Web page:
Ives' String Quartet No. 2 consists of the following three movements:
Ives wrote the following words below the title of the score:
Ives considered the Second String Quartet to be "one of the best things I have, but the old ladies (male and female) don't like it anywhere at all. It makes them mad..." (Memos 73-74). As he jokingly implies, this is one of Ives' most thorny, challenging works. In the Memos, he went on to explain the origins of the quartet:
It's clear that on one level this work represents Ives lashing out at the conservative musical establishment that rejected him and wanted nothing to do with his music. So, on one level, this is some of the most confrontational music that Ives would ever write. But, on another level, this is another example of Ives' romantic transcendentalism. The work's conflict resolves itself with the a shaking of hands and a "walk up the mountain side to view the firmament!" In my view, the closing passage of this work is as grand as anything Ives ever composed. It really is magnificent.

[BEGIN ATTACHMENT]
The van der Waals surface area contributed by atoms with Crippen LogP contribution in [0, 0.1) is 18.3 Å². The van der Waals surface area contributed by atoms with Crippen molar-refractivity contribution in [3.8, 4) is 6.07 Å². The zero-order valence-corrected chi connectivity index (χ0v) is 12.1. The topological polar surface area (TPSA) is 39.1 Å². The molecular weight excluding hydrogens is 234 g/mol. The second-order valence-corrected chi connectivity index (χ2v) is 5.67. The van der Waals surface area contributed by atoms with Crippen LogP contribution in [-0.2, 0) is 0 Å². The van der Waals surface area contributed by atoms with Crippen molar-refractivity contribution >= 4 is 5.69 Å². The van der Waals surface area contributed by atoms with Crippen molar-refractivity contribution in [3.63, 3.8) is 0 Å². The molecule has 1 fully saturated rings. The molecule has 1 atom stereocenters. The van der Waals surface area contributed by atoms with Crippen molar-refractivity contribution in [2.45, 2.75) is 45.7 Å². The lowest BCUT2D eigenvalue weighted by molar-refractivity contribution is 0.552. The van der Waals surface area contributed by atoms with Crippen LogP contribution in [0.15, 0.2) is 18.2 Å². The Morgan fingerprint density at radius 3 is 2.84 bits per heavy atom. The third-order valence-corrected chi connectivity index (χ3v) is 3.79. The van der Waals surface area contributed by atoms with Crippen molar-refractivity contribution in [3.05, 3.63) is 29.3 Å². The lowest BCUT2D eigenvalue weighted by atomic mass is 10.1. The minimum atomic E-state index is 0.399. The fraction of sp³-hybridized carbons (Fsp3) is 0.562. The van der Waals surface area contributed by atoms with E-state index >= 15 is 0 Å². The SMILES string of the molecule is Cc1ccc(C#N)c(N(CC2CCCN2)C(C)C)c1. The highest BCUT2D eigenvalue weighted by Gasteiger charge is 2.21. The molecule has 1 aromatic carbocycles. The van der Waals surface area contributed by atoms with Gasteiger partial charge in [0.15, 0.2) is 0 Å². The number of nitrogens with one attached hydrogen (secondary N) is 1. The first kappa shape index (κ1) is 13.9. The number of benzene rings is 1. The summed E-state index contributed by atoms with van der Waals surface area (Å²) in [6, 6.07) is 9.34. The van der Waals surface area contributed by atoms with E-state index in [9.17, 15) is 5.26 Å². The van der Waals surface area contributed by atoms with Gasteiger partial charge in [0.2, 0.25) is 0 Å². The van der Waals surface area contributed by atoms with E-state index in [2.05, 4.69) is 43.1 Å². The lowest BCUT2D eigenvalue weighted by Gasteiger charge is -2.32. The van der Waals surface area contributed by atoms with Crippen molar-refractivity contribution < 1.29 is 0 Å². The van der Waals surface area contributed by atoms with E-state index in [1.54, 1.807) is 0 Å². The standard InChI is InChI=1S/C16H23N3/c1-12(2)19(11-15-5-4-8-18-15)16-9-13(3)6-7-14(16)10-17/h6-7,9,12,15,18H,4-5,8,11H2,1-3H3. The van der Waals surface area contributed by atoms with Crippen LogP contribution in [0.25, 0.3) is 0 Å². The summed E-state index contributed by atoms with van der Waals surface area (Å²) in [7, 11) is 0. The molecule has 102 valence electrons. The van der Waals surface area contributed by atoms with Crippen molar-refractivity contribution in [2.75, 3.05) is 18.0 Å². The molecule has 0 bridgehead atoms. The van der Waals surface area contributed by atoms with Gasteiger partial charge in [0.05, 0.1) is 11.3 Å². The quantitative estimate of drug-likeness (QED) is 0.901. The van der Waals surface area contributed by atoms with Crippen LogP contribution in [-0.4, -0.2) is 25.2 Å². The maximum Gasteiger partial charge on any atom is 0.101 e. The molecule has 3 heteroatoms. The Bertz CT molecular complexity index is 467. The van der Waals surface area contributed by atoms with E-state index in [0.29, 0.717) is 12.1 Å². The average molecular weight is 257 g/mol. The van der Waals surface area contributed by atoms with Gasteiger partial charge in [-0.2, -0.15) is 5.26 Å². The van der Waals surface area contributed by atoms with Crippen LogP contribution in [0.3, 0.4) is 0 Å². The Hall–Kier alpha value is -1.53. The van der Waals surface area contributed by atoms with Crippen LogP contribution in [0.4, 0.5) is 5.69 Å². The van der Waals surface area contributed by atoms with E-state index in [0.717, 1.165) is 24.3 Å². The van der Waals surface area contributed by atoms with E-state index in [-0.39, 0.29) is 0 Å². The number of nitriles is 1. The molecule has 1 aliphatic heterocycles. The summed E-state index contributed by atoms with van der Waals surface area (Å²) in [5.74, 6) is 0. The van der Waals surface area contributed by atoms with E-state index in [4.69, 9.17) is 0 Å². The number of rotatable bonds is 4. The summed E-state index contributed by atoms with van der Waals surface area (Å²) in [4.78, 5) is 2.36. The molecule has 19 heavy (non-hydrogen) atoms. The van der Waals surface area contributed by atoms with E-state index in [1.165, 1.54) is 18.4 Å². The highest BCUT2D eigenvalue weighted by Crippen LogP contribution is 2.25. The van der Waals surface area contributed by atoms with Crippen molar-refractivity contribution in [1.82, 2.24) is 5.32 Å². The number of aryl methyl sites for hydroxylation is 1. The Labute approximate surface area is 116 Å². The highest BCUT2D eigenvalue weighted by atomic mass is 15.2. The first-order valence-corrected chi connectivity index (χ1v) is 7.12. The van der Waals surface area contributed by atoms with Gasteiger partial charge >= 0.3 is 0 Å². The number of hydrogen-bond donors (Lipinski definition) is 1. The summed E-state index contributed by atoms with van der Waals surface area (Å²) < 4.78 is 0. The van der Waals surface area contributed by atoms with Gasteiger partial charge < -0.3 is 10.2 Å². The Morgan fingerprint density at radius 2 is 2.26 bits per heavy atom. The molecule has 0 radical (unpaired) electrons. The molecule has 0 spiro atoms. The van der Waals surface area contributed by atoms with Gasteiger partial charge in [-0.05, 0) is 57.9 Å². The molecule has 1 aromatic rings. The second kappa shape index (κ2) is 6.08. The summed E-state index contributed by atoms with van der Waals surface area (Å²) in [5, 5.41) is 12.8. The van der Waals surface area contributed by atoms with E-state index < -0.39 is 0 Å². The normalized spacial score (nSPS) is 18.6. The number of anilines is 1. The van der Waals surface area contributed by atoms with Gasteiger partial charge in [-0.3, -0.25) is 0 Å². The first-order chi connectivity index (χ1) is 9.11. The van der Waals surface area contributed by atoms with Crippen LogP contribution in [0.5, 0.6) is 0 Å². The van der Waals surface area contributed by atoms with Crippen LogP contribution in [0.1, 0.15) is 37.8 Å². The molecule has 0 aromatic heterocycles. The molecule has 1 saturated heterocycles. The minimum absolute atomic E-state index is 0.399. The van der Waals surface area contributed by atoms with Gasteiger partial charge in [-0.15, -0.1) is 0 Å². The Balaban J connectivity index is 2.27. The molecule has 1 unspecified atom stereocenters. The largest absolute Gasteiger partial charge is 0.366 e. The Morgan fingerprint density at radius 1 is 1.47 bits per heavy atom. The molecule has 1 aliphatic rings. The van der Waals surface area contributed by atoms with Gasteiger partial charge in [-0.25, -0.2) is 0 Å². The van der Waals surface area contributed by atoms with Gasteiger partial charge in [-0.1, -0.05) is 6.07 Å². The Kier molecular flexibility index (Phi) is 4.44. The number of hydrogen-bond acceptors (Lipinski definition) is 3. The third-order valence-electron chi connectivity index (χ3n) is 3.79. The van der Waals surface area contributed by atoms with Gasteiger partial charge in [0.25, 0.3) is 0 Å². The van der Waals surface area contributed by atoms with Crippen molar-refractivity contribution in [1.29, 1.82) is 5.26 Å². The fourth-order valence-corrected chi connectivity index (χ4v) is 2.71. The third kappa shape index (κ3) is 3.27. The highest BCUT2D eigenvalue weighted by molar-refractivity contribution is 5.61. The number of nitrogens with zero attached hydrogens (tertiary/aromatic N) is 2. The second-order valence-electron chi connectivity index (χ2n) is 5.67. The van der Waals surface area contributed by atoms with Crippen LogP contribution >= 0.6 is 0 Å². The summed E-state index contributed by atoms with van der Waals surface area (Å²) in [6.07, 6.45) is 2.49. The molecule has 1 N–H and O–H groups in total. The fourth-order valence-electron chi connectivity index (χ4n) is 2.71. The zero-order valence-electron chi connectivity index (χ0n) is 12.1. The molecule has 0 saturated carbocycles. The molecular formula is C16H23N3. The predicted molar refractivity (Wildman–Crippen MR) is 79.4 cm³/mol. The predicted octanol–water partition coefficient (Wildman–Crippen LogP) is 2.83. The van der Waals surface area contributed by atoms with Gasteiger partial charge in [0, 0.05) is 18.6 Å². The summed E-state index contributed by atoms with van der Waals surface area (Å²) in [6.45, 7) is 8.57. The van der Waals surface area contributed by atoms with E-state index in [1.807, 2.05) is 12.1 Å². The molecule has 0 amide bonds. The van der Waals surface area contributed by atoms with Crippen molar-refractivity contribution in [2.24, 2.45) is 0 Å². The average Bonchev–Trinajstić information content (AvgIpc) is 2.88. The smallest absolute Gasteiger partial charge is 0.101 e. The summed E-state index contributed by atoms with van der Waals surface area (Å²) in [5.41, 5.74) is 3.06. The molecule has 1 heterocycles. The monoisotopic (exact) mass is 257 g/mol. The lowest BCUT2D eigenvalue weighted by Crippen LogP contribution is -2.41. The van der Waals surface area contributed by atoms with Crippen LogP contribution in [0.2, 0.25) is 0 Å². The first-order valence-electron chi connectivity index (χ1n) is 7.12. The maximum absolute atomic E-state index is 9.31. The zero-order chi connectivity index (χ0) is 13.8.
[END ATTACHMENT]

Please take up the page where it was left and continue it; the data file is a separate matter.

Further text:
Ives composed / assembled the String Quartet No. 2 from 1911-13. (Portions of the second movement appear to have been composed as early as 1907.)
Borrowed tunes include:
The first performance of the String Quartet No. 2 was in NYC on May 11, 1946. The work was performed by a Juilliard School student ensemble. (The same concert also featured the premiere performances of "The Unanswered Question" and "Central Park in the Dark.")
The Walden String Quartet issued the first recording of this work in 1946.